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Post Number:#1  Postby Epiphyte » Tue Nov 14, 2017 6:00 pm

I love the idea of growing epiphytes on potted plants. So I gave the idea a name "phorobana" and dedicated a blog entry to it.

In a recent thread a member was unhappy that his potted Aloe has a trunk. My suggestion was to attach miniature epiphytes to it. Stone Jaguar had a few issues with my suggestion. Rather than address them in that thread, I figured I'd create a thread on the topic.

In many cases less is more. But, from my perspective, this has never been the case with plants. I've never attended a show and thought, "this show needs less plants". I've never visited a nursery and thought, "this nursery needs less plants". I've never visited a garden and thought, "this garden needs less plants". I've never seen a tree and thought, "this tree needs less epiphytes".

Epiphytes are wonderful because more plants can be added without sacrificing any horizontal space. For example, I have a Pachypodium lamerei growing in my front yard. A few years ago I attached a Dendrobium (discolor x canaliculatum) orchid to it. In this way I added another plant to my front yard without using up any more of my horizontal space. In this short and pretty terrible video you can see that I'm not the only one happy with the addition.

Stone Jaguar brought up the point about disparities in water requirements. This is an important point. It's why I didn't choose a cloud forest orchid but instead chose an orchid with parents from seasonally dry forests. There are a ton of orchid species from seasonally dry forests... and countless hybrids have been made with them. Here are some pics of orchids growing on cactus and other succulent plants in the wild and in cultivation. There are also plenty of bromeliads, especially Tillandsias, that are from seasonally dry forests. It's generally the case that, if these epiphytes experience cooler temps in nature, it's going to be during the dry season.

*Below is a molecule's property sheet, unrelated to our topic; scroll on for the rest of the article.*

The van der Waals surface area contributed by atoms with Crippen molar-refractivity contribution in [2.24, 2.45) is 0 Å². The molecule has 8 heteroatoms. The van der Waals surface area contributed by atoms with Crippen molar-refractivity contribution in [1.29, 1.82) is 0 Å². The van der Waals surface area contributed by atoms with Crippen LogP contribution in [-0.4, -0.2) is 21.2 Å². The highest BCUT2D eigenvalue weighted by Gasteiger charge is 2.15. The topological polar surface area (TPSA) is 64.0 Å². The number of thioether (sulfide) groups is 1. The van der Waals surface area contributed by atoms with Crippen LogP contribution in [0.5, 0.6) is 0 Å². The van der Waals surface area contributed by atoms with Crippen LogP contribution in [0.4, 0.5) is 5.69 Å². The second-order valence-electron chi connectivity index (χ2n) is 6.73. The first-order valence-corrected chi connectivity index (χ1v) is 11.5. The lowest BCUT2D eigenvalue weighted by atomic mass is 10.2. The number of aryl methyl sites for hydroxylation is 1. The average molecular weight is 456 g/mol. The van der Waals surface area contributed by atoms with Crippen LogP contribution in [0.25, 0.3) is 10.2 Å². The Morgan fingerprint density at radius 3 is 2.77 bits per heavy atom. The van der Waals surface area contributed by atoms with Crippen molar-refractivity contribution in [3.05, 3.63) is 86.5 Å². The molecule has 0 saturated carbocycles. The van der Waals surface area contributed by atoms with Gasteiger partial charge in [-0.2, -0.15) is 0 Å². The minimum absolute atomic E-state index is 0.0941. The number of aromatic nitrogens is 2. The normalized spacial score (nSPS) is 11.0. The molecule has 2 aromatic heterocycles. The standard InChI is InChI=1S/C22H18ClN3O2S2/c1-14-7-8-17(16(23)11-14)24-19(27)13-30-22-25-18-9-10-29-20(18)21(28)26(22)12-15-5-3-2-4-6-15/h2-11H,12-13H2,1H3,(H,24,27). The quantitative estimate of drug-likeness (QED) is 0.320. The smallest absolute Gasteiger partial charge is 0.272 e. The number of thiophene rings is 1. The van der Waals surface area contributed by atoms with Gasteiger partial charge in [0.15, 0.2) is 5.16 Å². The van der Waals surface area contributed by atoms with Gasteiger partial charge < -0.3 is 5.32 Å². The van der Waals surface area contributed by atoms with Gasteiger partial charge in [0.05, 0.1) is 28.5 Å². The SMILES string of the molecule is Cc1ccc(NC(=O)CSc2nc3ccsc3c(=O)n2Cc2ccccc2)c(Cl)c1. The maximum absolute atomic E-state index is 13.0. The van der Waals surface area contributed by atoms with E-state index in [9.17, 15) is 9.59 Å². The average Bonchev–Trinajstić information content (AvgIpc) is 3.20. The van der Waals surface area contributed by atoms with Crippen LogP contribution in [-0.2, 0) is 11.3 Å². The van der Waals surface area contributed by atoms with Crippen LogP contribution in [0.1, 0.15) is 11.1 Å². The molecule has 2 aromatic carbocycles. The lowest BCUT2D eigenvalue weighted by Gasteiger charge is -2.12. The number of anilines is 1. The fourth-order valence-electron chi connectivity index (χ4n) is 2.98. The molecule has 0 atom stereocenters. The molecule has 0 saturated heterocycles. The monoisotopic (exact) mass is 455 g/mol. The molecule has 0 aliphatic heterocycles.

I grow hundreds of different drought tolerant epiphytes outdoors year around here in SoCal. During winter they can go weeks without water. The humidity here is relatively low and I'm pretty far from the coast so fog/mist isn't significant.

Stone Jaguar also brought up a point about purity. Pachypodium lamerei is from Madagascar while the parents of the Dendrobium growing on it are from Australia. I'm less interested in showcasing plants that do grow together in nature and more interested in showcasing plants that can grow together in cultivation. In my blog entry I gave the example of Polystachya ottoniana naturally growing on Cussonia spicata. If somebody wants to combine them in cultivation then that's great! But I really don't see the benefit of limiting potential partners based on something arbitrary like geography. Plus, there are far more potential foreign hosts than native hosts so chances are good that any given epiphyte will prefer growing on a foreign host...

Angraecum praestans is mainly found in dry forest rich in succulents like Euphorbia, Aloe, Pachypodium and Diospyros, where it either grows as an epiphyte in semi-shade or as a lithophyte. It has adopted the introduced Tamarind (Tamarindus indica) as a favourite host. - Johan Hermans

It clearly wouldn't be beneficial for epiphytes to limit themselves to native hosts. So I don't think that we should impose this limit on them or ourselves.

That being said, I can't say that I'm the biggest fan of Tillandsias being attached to shells! I have nothing against shells... it's just that I'd much prefer seeing Tillandsias attached to Aloes and other plants. The combination is far more interesting because it's far more dynamic. The epiphyte and its host are growing together. How well are they growing together? How well do they complement each other? Is the whole greater than the sum of its parts? If so, how much greater is it?

Here's a recent pic I took of a Cattleya hybrid blooming on my potted Floss Silk Tree...

Ceiba Phorobana by Epiphyte, on Flickr

From my perspective, the whole is greater than the sum of its parts. The chances are really slim though that this is best epiphyte for this host and vice versa. I don't think it would be very difficult to pick a better epiphyte for a potted Ceiba. But it would certainly be very challenging to pick the very best epiphyte for a potted Ceiba. Not only would you have to know about the Ceiba's requirements, but you'd have to know about the requirements of countless potential epiphytes. Conversely, picking the best host for the Cattleya would depend on knowing the requirements of countless potential hosts.

Growing a nice Aloe in a pot takes a decent amount of skill and knowledge. But it would take even more skill and knowledge to grow a nice Aloe phorobana.
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